Catalyst NZ has organised, in january, an “OpenSource Academy”. Some of the students choose to work on Koha test suite, and 5 new contributors have been added during this Academy. They have added some tests to our test suite. Congrats to all of them (and thanks to Catalyst ppl that trained them !)

Code cleaning

The effort for cleaning code continued:

  • Owen has written a patch that standardize how we call the book vendor (in the code, not in the interface). It used to be sometimes supplierid, sometimes booksellerid, sometimes id. Now it’s always booksellerid.
  • De nesting effort: All access to database are made through Perl packages that are located in C4 directory. the problem is that circulation needs patrons, that needs catalogue that needs circulation. At the end, almost all packages are loaded for almost all scripts. There is a de-nesting effort i’ve started on bug 6875, that could be continued, but the first patches have been pushed onto Koha. It’s a long term effort, but it’s worth the price, as it also improve speed.
  • Capitalizing strings: The bug 2780 is back: we had decided a long time ago, to use capital letters only on 1st word. For example, adding an item button should not be spelled “Add Item” but “Add item”. This may sound a minor thing, but it’s a consistency things, and it’s very important for translators. If we have “Add Item” and “Add item” and “add item”, translation must be written 3 times ! There’s now a strong QA rule for this, and you’re welcomed to submit patches fixing remaining strings with useless capital letter !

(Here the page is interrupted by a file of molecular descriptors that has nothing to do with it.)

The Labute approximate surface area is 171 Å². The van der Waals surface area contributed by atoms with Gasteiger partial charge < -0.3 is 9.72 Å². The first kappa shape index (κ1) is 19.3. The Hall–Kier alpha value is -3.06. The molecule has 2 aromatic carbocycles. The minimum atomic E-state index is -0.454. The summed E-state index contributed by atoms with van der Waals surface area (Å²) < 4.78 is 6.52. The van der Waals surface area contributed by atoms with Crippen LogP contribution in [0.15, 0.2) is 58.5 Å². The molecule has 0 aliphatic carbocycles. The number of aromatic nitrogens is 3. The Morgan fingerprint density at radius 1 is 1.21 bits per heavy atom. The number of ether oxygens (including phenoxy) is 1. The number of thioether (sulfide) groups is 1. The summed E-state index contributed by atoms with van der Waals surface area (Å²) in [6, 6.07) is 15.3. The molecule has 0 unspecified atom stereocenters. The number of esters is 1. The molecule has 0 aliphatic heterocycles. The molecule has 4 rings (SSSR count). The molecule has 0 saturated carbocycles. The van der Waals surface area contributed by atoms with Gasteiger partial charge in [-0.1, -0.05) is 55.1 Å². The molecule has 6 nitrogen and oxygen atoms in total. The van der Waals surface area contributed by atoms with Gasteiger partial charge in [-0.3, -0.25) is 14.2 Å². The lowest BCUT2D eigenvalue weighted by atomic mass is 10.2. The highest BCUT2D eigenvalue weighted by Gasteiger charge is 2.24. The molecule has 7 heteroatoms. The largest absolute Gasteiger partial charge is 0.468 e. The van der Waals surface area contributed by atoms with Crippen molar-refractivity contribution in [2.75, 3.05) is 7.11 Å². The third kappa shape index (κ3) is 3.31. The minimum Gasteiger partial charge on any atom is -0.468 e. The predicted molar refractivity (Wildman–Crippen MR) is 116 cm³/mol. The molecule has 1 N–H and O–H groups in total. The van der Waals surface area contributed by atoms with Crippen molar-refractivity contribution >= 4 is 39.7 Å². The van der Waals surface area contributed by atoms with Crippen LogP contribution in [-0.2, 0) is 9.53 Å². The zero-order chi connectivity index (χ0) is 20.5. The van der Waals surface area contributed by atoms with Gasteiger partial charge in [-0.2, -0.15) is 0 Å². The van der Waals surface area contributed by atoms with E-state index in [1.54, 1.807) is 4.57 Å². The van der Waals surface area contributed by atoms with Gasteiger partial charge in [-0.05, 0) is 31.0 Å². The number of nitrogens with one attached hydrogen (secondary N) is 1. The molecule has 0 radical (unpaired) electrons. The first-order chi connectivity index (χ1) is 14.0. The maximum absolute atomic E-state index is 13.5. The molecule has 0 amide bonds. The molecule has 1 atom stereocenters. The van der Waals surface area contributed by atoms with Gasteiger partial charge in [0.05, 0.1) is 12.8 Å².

funny and not that small new features

  • The patron password is now entered as hidden *****
  • you can run rebuild_zebra.pl with an offset and a length, to quickly test or reindex a small chunk of your database (bug 7246)
  • we can now search patrons on their name, but also on their phone or email (bug 7544)
  • you can now add and remove a biblio to the cart from the biblio itself, not only add it (bug 3215)
  • you can print transfer slips for transfers without hold (bug 7467)

bugs “in discussion”

The first discussions took place for bugs/patches/enhancement that require a community decisions.
I’ve added on bugzilla a “in discussion” query, if you use it now, you’ll see that there are 13 bugs set “in discussion”. Feel free to start the discussion, by adding a page to the wiki and starting a thread on koha-devel.